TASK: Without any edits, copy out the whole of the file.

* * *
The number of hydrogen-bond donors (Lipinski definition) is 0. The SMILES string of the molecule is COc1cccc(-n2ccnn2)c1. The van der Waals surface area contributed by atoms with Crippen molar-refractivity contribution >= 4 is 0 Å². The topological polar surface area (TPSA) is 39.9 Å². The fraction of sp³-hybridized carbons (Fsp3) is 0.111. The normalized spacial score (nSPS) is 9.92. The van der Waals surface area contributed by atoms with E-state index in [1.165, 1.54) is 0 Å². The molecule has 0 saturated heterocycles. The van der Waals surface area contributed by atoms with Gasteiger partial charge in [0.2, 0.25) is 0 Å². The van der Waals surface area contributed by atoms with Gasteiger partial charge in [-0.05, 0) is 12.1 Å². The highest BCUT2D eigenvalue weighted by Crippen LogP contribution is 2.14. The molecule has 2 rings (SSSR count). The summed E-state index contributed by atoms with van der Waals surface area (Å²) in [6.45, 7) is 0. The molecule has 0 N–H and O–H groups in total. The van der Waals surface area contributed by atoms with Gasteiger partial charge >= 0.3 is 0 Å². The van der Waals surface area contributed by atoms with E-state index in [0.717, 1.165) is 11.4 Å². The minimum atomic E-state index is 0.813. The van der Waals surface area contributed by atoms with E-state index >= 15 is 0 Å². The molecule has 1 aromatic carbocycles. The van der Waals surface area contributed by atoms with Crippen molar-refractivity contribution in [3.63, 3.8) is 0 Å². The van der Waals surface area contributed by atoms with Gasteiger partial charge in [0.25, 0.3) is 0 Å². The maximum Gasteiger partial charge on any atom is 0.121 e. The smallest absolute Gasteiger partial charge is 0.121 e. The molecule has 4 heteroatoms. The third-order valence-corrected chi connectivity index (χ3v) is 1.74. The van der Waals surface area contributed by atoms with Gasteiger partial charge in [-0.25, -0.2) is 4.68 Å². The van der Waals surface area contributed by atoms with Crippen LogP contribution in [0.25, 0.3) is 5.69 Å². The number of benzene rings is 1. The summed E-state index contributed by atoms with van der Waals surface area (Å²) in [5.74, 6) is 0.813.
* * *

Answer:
The number of hydrogen-bond donors (Lipinski definition) is 0. The SMILES string of the molecule is COc1cccc(-n2ccnn2)c1. The van der Waals surface area contributed by atoms with Crippen molar-refractivity contribution >= 4 is 0 Å². The topological polar surface area (TPSA) is 39.9 Å². The fraction of sp³-hybridized carbons (Fsp3) is 0.111. The normalized spacial score (nSPS) is 9.92. The van der Waals surface area contributed by atoms with E-state index in [1.165, 1.54) is 0 Å². The molecule has 0 saturated heterocycles. The van der Waals surface area contributed by atoms with Gasteiger partial charge in [0.2, 0.25) is 0 Å². The van der Waals surface area contributed by atoms with Gasteiger partial charge in [-0.05, 0) is 12.1 Å². The highest BCUT2D eigenvalue weighted by Crippen LogP contribution is 2.14. The molecule has 2 rings (SSSR count). The summed E-state index contributed by atoms with van der Waals surface area (Å²) in [6.45, 7) is 0. The molecule has 0 N–H and O–H groups in total. The van der Waals surface area contributed by atoms with Gasteiger partial charge >= 0.3 is 0 Å². The van der Waals surface area contributed by atoms with E-state index in [0.717, 1.165) is 11.4 Å². The minimum atomic E-state index is 0.813. The van der Waals surface area contributed by atoms with E-state index >= 15 is 0 Å². The molecule has 1 aromatic carbocycles. The van der Waals surface area contributed by atoms with Crippen molar-refractivity contribution in [3.63, 3.8) is 0 Å². The van der Waals surface area contributed by atoms with Gasteiger partial charge in [0.25, 0.3) is 0 Å². The maximum Gasteiger partial charge on any atom is 0.121 e. The smallest absolute Gasteiger partial charge is 0.121 e. The molecule has 4 heteroatoms. The third-order valence-corrected chi connectivity index (χ3v) is 1.74. The van der Waals surface area contributed by atoms with Gasteiger partial charge in [-0.25, -0.2) is 4.68 Å². The van der Waals surface area contributed by atoms with Crippen LogP contribution in [0.25, 0.3) is 5.69 Å². The number of benzene rings is 1. The summed E-state index contributed by atoms with van der Waals surface area (Å²) in [5.74, 6) is 0.813.